Healing after an injury is always hard on an athlete. Hancock did not only come back strong, he dominated in his last two games last season.
Returning after being out with an ankle injury, Hancock managed to secure two victories against Vanderbilt and Kentucky by striking out eight batters in both games. Ending his freshman year with 75 strikeouts, his sophomore season was bound for success.
This season, Hancock has pitched 69 innings and has posted 77 strikeouts. Last season, he pitched a total of 77 innings and finished the season with only 75. Already beating his previous season in strikeouts, he has carried UGA to seven wins with two losses.
One of his best showings came against a ranked South Carolina at the time where he struck out 12 batters with only two walks. In that same game, only one run was allowed giving him a 1.29 ERA.
His last game pitched was against Missouri where he struck out 11 batters with no walks.
He currently leads the SEC in ERA at 1.04 helping the Bulldogs share a team ERA of 2.71. So far this year’s team is on pace to beating a school record ERA which was held by the 1958 team with a 2.97 ERA.
Knowing the potential of this young man, 10 games left in the season are up for the taking and will give the Bulldogs a good opportunity to earn a high seed in the 2019 College World Series.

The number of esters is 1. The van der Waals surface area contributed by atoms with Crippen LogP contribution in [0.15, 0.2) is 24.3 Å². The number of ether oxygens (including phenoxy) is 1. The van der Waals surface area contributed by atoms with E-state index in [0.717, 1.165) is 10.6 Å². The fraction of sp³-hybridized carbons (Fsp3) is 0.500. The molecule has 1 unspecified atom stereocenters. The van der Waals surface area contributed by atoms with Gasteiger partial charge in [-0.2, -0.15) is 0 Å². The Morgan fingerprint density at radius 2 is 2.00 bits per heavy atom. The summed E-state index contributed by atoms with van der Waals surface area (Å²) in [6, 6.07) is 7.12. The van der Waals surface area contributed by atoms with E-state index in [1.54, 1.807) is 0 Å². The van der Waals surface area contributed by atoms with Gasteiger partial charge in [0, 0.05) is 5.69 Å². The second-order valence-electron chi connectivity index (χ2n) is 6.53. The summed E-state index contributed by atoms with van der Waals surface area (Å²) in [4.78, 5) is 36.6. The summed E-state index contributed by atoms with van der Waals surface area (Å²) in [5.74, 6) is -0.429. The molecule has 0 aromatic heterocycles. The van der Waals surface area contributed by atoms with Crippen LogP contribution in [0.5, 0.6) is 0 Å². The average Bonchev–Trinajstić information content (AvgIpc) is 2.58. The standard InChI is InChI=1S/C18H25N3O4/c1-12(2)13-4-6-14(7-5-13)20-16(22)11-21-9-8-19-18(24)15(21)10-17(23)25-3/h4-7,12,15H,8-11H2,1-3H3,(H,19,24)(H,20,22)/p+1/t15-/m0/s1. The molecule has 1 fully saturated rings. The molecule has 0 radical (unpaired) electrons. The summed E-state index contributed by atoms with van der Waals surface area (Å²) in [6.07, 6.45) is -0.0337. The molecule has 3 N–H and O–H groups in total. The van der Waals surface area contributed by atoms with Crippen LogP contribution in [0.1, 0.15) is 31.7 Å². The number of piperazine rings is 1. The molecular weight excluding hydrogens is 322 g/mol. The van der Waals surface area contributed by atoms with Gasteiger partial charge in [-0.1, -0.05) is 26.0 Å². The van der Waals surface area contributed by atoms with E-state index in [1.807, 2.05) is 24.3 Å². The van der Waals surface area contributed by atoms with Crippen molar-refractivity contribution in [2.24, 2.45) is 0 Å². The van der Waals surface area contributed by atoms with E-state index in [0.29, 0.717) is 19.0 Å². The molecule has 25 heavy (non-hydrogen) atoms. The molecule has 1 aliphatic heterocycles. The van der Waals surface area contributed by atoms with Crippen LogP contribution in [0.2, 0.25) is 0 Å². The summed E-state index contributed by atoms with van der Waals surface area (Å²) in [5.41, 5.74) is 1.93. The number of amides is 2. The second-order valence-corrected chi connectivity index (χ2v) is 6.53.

Coming to Georgia knowing his dream was finally here, Hancock is ready to make the team’s dream come true by making a run in the tournament this year in Omaha, Nebraska.
Hancock mentioned the team’s outlook for the rest of the season and the main point he made was to take it one game at a time and to stay focused on that.
“Everyone on this team wants to get Georgia baseball back to where it was,” said Hancock. “We all want to go to Omaha and to do something special for this community and incredible fan base”.
Knowing the potential of this year’s baseball team, UGA has that opportunity that Hancock talked about.
The last time Georgia was in the national championship was in 2008 where the Bulldogs lost to Fresno State 6-1. That same year, a Georgia pitcher named Joshua Fields was named the SEC Pitcher of the Year according to Georgia baseball records.
With similar pitching weapons on this year’s team, solid pitching has clearly led to a run in the tournament before. Georgia can look forward to what Hancock can do the remainder of his sophomore season.
The last and only time Georgia baseball won a national championship was 1990 where they beat Oklahoma State 2-1. After seeing the Chicago Cubs end their 107-year championship drought, the Bulldogs can have confidence in ending their 29-year championship drought.
With 10 games left in the regular season, Hancock has plenty of opportunities to keep building on his successful sophomore year and contribute to Georgia’s winning season. Georgia is 34-12 overall and 13-8 in the conference.
All it took was a dream to make it to where Hancock wanted to be, it just took hard work and support from his family. His older brother Emery has all the confidence in the world in Emerson.
“The reason I have so much confidence in him is because I know how much work he has put into it, he is the hardest worker I have ever met,” said Emery.
Hunter Konuszewski is a senior majoring in journalism in the Grady College of Journalism and Mass Communication at the University of Georgia.